4 Spots to Watch in China-US Relationship
We look at the different ways China and the United States are poised to drift apart in the four years ahead. CAD was the best performer last week while AUD lagged. CFTC data showed traders squaring up and cutting exposure. A new GBP Premium trade was issued on Friday, which will be discussed in Tuesday evening's open webinar.
The relationship between two largest and most-power economies may define Trump's Presidency and will be an omnipresent risk. Here are the potential fault lines.
1) Free TradeThe APEC summit in Peru wrapped up on Sunday and China is clearly pursuing more trade deals and every country appears to want to move forward with a TPP that may exclude the US.
At the moment, it's clear that the US won't sign the TPP but what could happen is that a few largely-cosmetic clauses are re-worked and the deal is re-named so Trump gets to claim a victory, albeit a hollow one. This could be the strongest indication he isn't truly setting out to restructure US trade policy.
2) Economic AlliesAsian power appears to be gearing up for a future where the US pulls away from trade. Abe and Xi met on Sunday and Japan's leader said he wanted comprehensively closer ties with China and Xi was said to be impressed by the overture.
China may also build closer ties with Russia, Middle Eastern countries and Canada as it attempts to encroach on the US sphere of influence.
3) CurrenciesTrump probably won't name China as a currency manipulator but record lows in the yuan are sure to be a sore spot and the rhetoric from Trump's side will probably be the first indication of how friendly he intends to be with Beijing.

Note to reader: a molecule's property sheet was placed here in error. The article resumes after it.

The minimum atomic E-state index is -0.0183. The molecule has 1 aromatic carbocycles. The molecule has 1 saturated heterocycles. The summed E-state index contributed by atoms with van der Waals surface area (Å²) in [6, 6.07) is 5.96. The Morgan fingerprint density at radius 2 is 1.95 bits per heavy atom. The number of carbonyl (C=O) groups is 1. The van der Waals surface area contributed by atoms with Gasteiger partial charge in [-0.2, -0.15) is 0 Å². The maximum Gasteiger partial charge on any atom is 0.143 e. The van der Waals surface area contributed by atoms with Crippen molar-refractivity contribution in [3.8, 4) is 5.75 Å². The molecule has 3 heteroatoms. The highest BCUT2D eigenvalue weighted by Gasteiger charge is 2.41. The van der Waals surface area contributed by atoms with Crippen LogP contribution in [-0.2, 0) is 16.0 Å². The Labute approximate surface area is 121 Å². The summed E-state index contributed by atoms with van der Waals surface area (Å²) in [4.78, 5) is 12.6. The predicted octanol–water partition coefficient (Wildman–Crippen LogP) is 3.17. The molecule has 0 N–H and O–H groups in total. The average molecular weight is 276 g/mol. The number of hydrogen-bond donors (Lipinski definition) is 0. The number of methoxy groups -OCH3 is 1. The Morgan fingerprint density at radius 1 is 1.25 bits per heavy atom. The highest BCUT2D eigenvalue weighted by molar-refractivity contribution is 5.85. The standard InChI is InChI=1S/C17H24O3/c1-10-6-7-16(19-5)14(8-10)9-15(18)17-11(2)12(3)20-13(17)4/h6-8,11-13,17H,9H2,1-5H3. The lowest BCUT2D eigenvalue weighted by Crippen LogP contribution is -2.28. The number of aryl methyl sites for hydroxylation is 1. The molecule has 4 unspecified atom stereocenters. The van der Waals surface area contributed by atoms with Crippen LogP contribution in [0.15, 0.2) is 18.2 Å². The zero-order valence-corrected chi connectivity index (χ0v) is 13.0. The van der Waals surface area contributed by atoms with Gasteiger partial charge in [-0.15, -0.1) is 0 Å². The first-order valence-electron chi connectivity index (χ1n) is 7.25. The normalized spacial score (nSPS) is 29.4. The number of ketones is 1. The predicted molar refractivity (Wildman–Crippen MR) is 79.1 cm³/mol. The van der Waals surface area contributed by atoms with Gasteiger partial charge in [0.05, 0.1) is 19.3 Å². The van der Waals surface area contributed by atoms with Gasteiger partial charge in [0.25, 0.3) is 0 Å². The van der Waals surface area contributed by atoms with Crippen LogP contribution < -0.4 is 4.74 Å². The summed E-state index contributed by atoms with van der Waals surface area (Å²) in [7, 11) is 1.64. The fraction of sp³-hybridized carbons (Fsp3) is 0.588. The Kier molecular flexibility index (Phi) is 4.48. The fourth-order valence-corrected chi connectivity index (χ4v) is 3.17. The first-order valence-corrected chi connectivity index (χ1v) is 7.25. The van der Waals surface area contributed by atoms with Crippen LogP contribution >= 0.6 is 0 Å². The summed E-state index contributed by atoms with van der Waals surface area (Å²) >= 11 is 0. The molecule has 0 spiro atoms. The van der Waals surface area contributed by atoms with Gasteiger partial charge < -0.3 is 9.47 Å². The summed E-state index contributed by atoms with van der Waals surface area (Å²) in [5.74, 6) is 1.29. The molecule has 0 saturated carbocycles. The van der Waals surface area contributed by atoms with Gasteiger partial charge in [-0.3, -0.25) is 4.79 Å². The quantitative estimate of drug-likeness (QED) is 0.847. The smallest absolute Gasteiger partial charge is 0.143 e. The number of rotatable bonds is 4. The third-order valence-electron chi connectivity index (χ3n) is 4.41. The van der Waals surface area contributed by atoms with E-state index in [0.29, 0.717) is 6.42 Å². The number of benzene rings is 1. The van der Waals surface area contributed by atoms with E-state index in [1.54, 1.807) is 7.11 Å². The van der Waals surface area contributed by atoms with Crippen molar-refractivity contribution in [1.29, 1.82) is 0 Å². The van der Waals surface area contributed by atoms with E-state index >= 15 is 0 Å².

4) BondsChina is the second-largest holder of Treasuries after Japan but at the moment someone is clearly selling. Perhaps it's one of the Asian powers? We won't find out for months but Treasury-holdings data in the months ahead is must-watch economic news.
Commitments of TradersSpeculative net futures trader positions as of the close on Tuesday. Net short denoted by - long by +.
EUR -119K vs -129K prior JPY +21K vs +32K prior GBP -80K vs -90K prior CHF -22K vs -23K prior AUD +42K vs +41K prior CAD -18K vs -21K prior NZD +2K vs +2K prior
The euro shorts have been paid off since the US election and they've used the drop to lighten up, but only marginally. Overall, the theme was to pare back exposure but not in a big way. We're a bit surprised that yen longs have pared even with bond yields moving up. That's a correlation that can't last.
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